When a metaphor haunts me, I heed it. Alice came to me after work most days this autumn, smashing through the ceiling in her stripey stockings and hunching awkwardly in the rabbit hole she had outgrown. I would see her, like an apparition, all of the sudden too violently too big and unwieldly, uncomfortable in her ungangly positions, all knees and elbows. One Saturday morning I pulled down my copy of Alice in Wonderland from my bookshelf and squinted at the iconic illustration. Yes, that is exactly how I felt. Cramped and uneasy: I closed my eyes and imagined blowing up my life. I imagined bearing down with all my weight on those cartoon dynamite levers, the kind that blow tunnels through mountains and make holes. I needed a bigger hole to sit in. So I did it. I am leaving the education sector. Ten years ago, back in September 2009, I was so excited about equipping kids with the tools to change their lives and I am still excited about that but the changes in education mean I have been increasingly unable to use my hard-won skillset. I found myself cornered into more tick-box work that was pushing students towards attainment at the expense of teaching literacy and lifeskills they need to decode and access their world and flourish and build a life they want to live in. Alice haunted me and told me my soul was dying and I was in danger of suffocating here: I blew open my life and I am starting a different role in the social care sector in mid- January in a job that will enable me to do what I love doing, equipping people with the tools they need to forge a life they can flourish in.
But I don’t think I am finished blowing up my life. I have so much to give, and, with joy, it occurs to me that no one is stopping me from giving it. I am not going to ‘shrink from touching my power,’ as Adrienne Rich chastises me, in her poem, Hunger. I call myself a writer, but that doesn’t mean I have to use my big, gorgeous voice to write a novel. I can use it for whatever the hell I want! It is my creative libido, and I want to wield it to create a world I want to live in, that is humane and just and gorgeous. I can write letters for Amnesty International #writeforrights or use it to write letters to my friends or use it to advocate or amplify concerns and voices and injustices. I can spend my privilege. I have so much to spend. I can take risks and protest and speak truth to power because I have leisure time now that my kid is older and I am able to choose not to have another one, I have an able body, a support network, emotional agility and pretty good mental health from years of expensive therapy, I have the credibility that white skin and a middle-class pattern of speech buys. I have a neurotypical mind. I have the anchor of a stable family life and I have enough financial stability to own a flat in London and buy nice vegetables. My right to remain in this country is no longer precarious. I need to spend this privilege. I do not want to live in a world where I am disconnected and helpless, watching greed strip the most marginalised and vulnerable of their fair share, their dignity, their breath and sanity because I am not free if I am silently complicit, if I stand by and watch it happen without putting up a fight. But I have more than fight in me. I have an opus in me. I want to join (I am late to the feast, I know) the great work that others have been doing. I want to add my voice, my time, my energy, my money, my power to everyone else who is already effecting change.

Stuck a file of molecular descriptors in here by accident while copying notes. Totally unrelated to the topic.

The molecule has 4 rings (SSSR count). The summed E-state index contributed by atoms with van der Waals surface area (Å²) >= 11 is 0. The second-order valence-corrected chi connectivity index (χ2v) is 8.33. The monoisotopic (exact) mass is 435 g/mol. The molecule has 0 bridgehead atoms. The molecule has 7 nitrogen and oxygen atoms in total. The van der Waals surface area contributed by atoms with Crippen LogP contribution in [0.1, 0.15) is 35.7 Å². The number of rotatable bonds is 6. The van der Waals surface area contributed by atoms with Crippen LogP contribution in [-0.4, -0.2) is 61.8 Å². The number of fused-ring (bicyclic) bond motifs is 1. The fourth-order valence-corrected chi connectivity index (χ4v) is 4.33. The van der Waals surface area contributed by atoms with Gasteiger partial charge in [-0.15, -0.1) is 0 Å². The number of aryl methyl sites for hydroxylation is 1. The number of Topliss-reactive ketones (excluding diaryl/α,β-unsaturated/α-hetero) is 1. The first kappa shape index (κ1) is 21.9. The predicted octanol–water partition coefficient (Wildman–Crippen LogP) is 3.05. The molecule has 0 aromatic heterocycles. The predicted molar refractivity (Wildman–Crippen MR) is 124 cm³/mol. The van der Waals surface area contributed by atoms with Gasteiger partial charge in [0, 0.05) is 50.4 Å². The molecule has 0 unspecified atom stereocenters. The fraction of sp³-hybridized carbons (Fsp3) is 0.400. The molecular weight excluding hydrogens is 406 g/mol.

Alice is no longer haunting me now that I have decided I refuse to be small and powerless. Instead, now I bring to mind the suffragette statue of Millicent Fawcette in Parliment Square. If there was ever a time to unfurl a banner, ‘Courage calls to courage everywhere,’ 2020 is the year to do it.